2019 saw the coronation of a new Highest-Grossing Movie Of All Time, with ‘Avengers: Endgame’. The year’s box office ticket gross just crossed the $11 billion mark. And the following list showcases ten movies which contributed to that gross… just in a small way.
As is usual, one movie has slipped in at the last minute which will go down as one of the biggest flops of the year. That actually nudged ‘Doctor Sleep’ off of this list. Yes, ‘Doctor Sleep’ flopped, but not as spectacularly as these others.
Generally speaking, a movie needs to make twice its production budget to break even. None of these did that. Also, this list only contains movies that qualify as science fiction or fantasy or are at least adjacent, so congrats to ‘Charlie’s Angels’ for not factoring in here.
So without further ado, here are the Top 10 Genre Flops of 2019.
10. Gemini Man
Production Budget: $138M
Global Gross: $173M
Director Ang Lee wasted a ton of time and money working on the high-speed frame rate method of shooting, which literally no one cares about when more time should have been spent delivering a fresh script. From the first trailer, this looked like a throwback to generic action flicks of the ’90s.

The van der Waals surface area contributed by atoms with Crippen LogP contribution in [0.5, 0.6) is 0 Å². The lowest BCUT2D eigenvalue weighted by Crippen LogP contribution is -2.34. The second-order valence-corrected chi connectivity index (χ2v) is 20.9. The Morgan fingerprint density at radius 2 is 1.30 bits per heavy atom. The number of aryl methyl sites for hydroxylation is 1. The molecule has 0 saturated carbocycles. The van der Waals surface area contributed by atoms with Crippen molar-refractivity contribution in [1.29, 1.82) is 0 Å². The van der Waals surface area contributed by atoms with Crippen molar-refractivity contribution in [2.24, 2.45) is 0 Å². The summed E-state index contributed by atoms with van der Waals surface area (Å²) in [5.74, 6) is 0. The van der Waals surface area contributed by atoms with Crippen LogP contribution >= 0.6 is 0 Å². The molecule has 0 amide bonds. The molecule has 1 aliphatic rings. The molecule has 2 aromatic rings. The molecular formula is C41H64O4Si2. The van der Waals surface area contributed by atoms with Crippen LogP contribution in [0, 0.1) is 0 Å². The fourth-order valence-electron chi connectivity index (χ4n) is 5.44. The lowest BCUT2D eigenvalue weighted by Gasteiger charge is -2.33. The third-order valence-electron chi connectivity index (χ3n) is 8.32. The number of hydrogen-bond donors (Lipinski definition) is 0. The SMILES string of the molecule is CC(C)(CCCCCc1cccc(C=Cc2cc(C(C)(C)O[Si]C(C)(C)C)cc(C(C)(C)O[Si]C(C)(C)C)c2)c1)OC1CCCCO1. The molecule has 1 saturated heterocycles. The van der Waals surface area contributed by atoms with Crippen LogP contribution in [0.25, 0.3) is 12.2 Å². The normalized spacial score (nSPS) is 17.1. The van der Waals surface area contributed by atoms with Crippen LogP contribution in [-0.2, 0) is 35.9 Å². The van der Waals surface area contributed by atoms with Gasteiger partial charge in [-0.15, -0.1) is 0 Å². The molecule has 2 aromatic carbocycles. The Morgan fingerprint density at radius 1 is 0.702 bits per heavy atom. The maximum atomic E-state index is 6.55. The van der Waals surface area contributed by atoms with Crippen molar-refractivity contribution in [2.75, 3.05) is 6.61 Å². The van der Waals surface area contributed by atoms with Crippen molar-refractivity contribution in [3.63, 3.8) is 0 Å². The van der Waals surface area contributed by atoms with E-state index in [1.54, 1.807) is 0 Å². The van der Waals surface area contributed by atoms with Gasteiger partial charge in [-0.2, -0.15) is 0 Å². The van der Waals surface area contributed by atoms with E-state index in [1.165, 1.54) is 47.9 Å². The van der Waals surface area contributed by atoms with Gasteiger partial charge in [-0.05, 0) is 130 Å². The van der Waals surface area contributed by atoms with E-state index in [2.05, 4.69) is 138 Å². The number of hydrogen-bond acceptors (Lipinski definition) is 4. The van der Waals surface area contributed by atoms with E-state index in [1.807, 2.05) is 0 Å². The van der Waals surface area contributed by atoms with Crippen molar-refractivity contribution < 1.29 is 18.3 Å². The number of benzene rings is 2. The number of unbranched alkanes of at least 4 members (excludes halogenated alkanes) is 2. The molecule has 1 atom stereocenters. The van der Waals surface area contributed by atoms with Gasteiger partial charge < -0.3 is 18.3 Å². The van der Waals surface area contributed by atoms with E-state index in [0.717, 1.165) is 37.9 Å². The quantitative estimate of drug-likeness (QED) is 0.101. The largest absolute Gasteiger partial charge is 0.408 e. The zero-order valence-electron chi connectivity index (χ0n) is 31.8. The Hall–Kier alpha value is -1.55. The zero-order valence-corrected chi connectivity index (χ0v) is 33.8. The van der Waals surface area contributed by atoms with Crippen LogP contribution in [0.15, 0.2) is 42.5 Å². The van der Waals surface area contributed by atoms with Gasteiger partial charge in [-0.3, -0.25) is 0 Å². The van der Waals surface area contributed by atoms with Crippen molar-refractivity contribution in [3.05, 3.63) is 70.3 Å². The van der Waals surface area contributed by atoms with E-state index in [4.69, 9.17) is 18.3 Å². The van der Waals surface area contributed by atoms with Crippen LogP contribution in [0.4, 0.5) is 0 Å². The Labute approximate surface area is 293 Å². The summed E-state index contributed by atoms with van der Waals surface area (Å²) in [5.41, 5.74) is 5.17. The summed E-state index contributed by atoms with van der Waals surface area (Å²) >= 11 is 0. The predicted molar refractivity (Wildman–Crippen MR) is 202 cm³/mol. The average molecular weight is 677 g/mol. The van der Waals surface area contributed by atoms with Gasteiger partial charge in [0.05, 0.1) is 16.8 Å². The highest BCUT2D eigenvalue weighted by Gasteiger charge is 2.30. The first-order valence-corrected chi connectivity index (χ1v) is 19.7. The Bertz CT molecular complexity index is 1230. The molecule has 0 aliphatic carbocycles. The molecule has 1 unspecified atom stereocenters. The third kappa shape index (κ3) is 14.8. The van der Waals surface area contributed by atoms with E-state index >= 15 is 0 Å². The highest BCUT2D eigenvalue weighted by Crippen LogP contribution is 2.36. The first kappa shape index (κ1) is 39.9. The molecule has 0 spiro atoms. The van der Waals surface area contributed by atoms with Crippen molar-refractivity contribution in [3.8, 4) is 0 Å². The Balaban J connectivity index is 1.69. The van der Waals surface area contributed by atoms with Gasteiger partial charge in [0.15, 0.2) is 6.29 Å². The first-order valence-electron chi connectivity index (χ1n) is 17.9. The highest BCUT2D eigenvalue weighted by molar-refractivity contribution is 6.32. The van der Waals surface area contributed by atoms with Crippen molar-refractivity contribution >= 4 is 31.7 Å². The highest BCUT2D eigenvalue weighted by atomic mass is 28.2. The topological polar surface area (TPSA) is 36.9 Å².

9. Dark Phoenix
Production Budget: $200M
Global Gross: $252M
The ‘X-Men’ movies have had some high highs and some low lows. Rather than break away from the muddled past and deliver something new (which is what ‘Deadpool’ did), for some reason, the decision was made to try and “fix” an early misfire, ‘X-Men: The Last Stand’. Audiences already didn’t care about Fox’s take on the ‘X-Men’, since the property is headed over to Disney/Marvel Studios, so they sure as hell didn’t want a retread of a story that was already told.
On the plus side: DAZZLER!
8. Terminator: Dark Fate
Production Budget: $185M
Global Gross: $258.5M
Speaking of stories that have already been told, every ‘Terminator’ movie has the exact same plot. Robo-pocalypse, time travel, killer ‘bots, “must protect human savior.” Lather, rinse, repeat. ‘Terminator 2’ was as massive as it was because it took the story from the first movie and cranked it to 11, and threw in cutting edge CGI morphing technology. If they aren’t going to deliver innovative tech, these movies need to try telling a new story. Maybe then viewers will want this franchise to “be baaaaack.”
Production Budget: $50M
Global Gross: $41M
The first ‘Hellboy’ is great. I don’t care for ‘Golden Army’, but I have friends that do. But either way, neither was a box office smash. No one was really clamoring for a reboot, but considering that the first two were made in the last 20 years, they aren’t so ancient that people just forgot about them. Casual viewers didn’t get why Ron Perlman was replaced by David Harbour. Diehards hated that Guillermo del Toro wasn’t involved. That means that the audience for this movie was… no one.
6. The Kid Who Would Be King
Production Budget: $60M
Global Gross: $32M